Christian Dating Advice

Michelle Velberg


When it comes to Christian dating relationships, navigating all the advice on the subject can be tricky. You should spend intentional time with the other person but not so much time that you become consumed. You are asked to be vulnerable but not so vulnerable that it leads to compromising your physical boundaries. You try to ask deep questions but don’t want to rush a relationship. It can be challenging, confusing and downright exhausting to figure out how to date well.

But dating — whether in the early stages or the more serious stages — can be a way that you glorify God and enjoy Him.

Perhaps you are in a relationship, evaluating if it is the right fit for you. Perhaps you are in the beginning stages of getting to know someone. Or, perhaps, you are single and preparing for if/when God sees fit to give you a dating relationship. Regardless of the place you find yourself, you can enter every relationship knowing that God can and will use it to make you more like Jesus.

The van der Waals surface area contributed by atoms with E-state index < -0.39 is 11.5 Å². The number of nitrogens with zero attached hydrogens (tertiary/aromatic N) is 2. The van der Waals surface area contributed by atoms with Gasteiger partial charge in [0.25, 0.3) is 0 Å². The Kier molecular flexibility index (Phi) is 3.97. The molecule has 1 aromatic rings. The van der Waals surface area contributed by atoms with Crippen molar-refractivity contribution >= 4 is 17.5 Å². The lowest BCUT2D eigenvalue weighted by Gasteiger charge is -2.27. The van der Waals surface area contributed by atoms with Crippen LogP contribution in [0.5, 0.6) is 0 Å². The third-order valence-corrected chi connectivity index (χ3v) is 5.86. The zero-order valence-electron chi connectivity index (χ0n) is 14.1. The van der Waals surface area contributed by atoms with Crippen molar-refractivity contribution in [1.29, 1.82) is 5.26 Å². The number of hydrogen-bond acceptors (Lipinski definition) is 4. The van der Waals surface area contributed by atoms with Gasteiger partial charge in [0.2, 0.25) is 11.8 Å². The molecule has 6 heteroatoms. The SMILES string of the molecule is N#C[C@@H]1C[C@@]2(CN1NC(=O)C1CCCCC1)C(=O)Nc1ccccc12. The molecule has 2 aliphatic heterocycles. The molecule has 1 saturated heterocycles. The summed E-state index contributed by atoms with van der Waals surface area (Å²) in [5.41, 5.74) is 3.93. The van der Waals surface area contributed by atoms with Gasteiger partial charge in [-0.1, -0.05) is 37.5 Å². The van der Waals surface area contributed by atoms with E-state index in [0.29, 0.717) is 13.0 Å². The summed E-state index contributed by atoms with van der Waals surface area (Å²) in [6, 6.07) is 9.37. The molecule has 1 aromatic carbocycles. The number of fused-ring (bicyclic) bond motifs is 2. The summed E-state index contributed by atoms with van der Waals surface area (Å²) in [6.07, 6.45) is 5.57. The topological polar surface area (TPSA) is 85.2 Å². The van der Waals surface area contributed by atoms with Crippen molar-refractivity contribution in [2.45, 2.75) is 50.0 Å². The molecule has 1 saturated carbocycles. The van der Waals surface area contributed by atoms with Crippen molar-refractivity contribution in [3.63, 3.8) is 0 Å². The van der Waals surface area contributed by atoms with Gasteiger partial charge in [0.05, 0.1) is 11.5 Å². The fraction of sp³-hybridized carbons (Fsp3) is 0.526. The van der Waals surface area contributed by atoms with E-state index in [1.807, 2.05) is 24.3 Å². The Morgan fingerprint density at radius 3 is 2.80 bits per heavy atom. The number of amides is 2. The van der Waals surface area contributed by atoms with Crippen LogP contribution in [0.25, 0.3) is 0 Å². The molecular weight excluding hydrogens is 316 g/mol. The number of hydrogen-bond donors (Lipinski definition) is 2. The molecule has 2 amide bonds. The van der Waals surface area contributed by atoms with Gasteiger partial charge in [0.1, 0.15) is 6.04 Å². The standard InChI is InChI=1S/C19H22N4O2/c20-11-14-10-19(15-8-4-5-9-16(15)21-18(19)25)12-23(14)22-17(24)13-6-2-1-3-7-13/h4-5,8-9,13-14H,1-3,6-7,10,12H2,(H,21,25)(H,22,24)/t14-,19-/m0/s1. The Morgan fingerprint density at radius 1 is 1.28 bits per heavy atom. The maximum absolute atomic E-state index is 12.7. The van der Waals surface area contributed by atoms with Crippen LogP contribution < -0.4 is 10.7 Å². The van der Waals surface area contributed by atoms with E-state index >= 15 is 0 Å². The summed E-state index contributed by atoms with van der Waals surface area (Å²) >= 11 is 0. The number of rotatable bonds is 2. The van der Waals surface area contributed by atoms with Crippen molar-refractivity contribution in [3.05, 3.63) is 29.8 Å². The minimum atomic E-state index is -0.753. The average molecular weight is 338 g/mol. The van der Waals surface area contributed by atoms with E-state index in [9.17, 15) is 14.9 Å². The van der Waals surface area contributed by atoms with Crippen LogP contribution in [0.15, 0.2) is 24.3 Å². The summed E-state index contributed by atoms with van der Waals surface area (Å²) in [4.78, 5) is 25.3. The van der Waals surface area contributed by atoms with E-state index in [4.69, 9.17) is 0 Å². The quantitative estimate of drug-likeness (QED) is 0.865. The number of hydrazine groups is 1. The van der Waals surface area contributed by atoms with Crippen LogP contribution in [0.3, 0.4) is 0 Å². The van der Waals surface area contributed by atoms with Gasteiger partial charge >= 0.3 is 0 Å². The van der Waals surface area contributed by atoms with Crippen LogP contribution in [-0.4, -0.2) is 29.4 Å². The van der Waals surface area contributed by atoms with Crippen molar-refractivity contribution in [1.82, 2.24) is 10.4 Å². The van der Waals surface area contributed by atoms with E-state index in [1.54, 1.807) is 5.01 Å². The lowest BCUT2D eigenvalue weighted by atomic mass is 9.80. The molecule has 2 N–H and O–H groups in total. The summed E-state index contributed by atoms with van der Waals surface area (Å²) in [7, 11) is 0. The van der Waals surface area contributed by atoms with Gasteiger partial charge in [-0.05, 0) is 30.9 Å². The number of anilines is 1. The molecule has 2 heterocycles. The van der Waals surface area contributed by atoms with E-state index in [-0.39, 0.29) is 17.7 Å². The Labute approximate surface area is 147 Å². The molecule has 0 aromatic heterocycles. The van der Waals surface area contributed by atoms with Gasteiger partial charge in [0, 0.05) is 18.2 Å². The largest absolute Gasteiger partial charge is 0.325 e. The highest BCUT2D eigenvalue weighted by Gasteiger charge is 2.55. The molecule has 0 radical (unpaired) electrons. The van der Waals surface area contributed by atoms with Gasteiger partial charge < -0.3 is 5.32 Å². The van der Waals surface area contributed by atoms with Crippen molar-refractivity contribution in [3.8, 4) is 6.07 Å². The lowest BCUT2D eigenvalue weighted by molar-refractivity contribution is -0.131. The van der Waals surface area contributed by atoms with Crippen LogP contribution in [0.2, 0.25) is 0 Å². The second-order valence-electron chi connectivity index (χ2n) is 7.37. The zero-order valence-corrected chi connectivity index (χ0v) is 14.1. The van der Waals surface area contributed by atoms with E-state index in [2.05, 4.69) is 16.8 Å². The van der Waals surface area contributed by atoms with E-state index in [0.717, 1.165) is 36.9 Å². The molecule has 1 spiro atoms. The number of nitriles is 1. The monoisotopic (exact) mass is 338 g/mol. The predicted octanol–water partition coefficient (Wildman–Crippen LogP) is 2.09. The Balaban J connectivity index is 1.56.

These eight tips will help you choose the right person, be the right person and develop healthy rhythms.



Depending on your background with dating, it might feel overwhelming at times. You might not have a framework for dating as a Christian and are unsure of where to begin, or you might have grown up with too many different pieces of advice and now feel fearful of making a mistake.

Like any relationship, dating involves two people that are sinful. Despite your best efforts, you will naturally drop the ball as you learn about each other. Knowing this, it’s important to develop a pattern of relying on Jesus early and often. If your energy is spent on trying to date well, you simply will become exhausted, discouraged or distracted from the main thing. When this happens, begin to develop rhythms of prayer, accountability and returning to God’s word.